Rates from $270
Ballymaloe House Hotel, Shanagarry, Co. Cork
Credited as the birthplace of modern Irish cuisine, a continued leader in the farm-to-fork food movement, and cemented on the map thanks to its award-winning restaurant, cookery school, and charming guest accommodations, Ballymaloe House Hotel is a legend in bucolic County Cork. In1964, Myrtle Allen, a farmer’s wife and the mother of six young children, opened a restaurant in her home under the philosophy of creating a menu using local, seasonal, healthy ingredients. The venture, The Yeats Room, was a roaring success (that continues today). Now, nearly 60 years later, Ballymaloe is still a family-run business, and although a small luxury hotel of the world, maintains the feeling of a cozy familiarity. The hotel draws in a retinue of guests — Allen fans and otherwise — who travel from across the world to stay in the main home and outbuildings, along with day trippers who come for lunch, tea, or dinner. Surrounded by over 300 acres of farmland and meadows, Ballymaloe’s 33 bedrooms are uniquely appointed in a traditional, comforting, edging on Granny-chic style, which is part of the appeal. Linger in the drawing room with an elderflower martini before dinner and savor your time at one of the hotel’s seven adjoining dining rooms, feasting on a menu inspired by the close-lapping Irish Sea. Ballymaloe’s on-site farm shop sells gorgeous Irish- and British-made gifts, knitwear, and kitchenware, and has a small café at the back for pop-in shoppers. Food is the central heart of Ballymaloe and guests, staying just one night, leave planning to enroll in one of the upcoming cookery workshops. Or you can bring home a copy of Ballymaloe’s excellent cookbook.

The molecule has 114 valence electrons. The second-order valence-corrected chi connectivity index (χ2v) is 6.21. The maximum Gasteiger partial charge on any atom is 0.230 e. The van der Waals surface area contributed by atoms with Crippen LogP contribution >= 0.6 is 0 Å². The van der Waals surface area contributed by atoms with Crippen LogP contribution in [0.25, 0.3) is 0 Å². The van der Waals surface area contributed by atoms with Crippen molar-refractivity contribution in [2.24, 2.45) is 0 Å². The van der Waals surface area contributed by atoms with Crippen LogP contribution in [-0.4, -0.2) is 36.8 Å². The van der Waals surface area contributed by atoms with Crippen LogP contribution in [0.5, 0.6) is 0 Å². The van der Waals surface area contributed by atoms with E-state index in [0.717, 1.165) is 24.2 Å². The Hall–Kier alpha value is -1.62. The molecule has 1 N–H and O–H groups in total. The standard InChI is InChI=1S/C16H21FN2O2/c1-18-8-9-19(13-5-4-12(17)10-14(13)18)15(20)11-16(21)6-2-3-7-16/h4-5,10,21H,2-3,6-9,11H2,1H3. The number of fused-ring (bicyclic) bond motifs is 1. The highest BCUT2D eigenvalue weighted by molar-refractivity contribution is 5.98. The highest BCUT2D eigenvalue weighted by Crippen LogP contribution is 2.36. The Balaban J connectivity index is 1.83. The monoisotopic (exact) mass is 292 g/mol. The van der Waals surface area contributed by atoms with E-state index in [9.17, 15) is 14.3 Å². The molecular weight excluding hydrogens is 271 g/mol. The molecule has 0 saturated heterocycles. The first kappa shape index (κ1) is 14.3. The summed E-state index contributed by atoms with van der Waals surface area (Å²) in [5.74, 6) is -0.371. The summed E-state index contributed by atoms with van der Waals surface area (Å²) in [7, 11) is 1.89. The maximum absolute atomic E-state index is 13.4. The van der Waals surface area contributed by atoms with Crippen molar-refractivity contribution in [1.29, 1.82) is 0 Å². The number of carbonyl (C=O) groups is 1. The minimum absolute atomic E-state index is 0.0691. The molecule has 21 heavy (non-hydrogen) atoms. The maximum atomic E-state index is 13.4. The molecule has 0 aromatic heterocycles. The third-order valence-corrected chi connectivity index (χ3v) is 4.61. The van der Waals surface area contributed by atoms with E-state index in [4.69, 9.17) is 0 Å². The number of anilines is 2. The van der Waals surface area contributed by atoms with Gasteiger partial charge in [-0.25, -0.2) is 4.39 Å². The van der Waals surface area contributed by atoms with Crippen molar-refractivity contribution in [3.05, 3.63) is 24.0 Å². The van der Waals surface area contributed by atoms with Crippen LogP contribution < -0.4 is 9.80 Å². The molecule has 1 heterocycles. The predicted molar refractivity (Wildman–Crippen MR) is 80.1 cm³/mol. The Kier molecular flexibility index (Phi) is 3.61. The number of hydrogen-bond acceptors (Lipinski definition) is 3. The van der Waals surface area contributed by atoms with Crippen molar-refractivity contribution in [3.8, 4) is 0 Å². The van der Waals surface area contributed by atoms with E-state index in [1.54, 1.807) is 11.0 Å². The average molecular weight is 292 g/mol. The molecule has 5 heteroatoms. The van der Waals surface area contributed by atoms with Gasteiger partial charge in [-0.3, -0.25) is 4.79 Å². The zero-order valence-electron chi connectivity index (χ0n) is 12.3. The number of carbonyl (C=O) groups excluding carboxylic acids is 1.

Rates from $540 (includes dinner and breakfast for two).
Sheen Falls Lodge, Kenmare, Co. Kerry
Located on the edge of Kenmare in County Kerry, Sheen Falls Lodge rests idyllically above the Kenmare Bay. The Lodge’s fortuitous location makes for sweeping and dramatic views (be sure to book a water-facing room), while its interiors offer a modern, decidedly 21st- century aesthetic. Popular with well-heeled travelers, the hotel is located on the Ring of Kerry and retains a connection to the Wild Atlantic Way that other newer resorts might miss. Here, the outdoors rule, with water sports such as kayaking and paddle boarding, as well as land activities like horseback riding, fly fishing, and falconry taking central stage; while three restaurants, including the newly opened Nua Vista, offer menus of modern Irish cuisine. Sheen Falls Lodge’s 300 acres are home to a number of cottages for guests looking for more private or family stays, and their bright facades and thatched roofs lend a sense of old-fashioned charm to the new builds. The Lodge maintains and celebrates a deep relationship to the local community and showcases the work of artisans and artists throughout the property, from wall murals by Irish artist Christine Bowen, to furniture by master cabinetmaker Joop Duyn, to coffee mugs which have been commissioned by local potter Muckross Pottery. For guests who leave the comfort of their in-room fireplaces and water views, a vintage 1932 Buick stands waiting to transport them, stylishly, into town.
Rates from $275
Ballyvolane House, Fermoy, Co. Cork
Checking in to Ballyvolane House feels a bit like arriving as the overnight guest of your well-traveled, wealthy, and eccentric uncle. Here, in this magnificent country house in verdant County Cork, the overriding feeling is one of lived-in warmth where no one blinks an eye at boots, muddy from a garden walk, trodding across antique rugs. Ballyvolane is a private home, in a sense, with its third-generation owners residing in a private wing; the home’s six bedrooms reserved exclusively for guests, which include the now King Charles III, Queen Camilla, and their entourage. Try the signature rhubarb martini, a pink-hued dream made with both house-made gin (the ever-growing in popularity Bertha’s Revenge), and homegrown rhubarb from the garden. Rooms are furnished with pieces picked up from around the globe, and textiles layered in the subtle art of country home interior design mastery. The ensuite bathrooms feature oversized antique tubs and washbasins that somehow feel more over the top than minimal (when is the last time you’ve climbed polished steps to enter your bath?). If there was ever a home that inspires dreams and makes you consider throwing your life path off course to acquire an Irish country house, than Ballyvolane is it. Rates From $320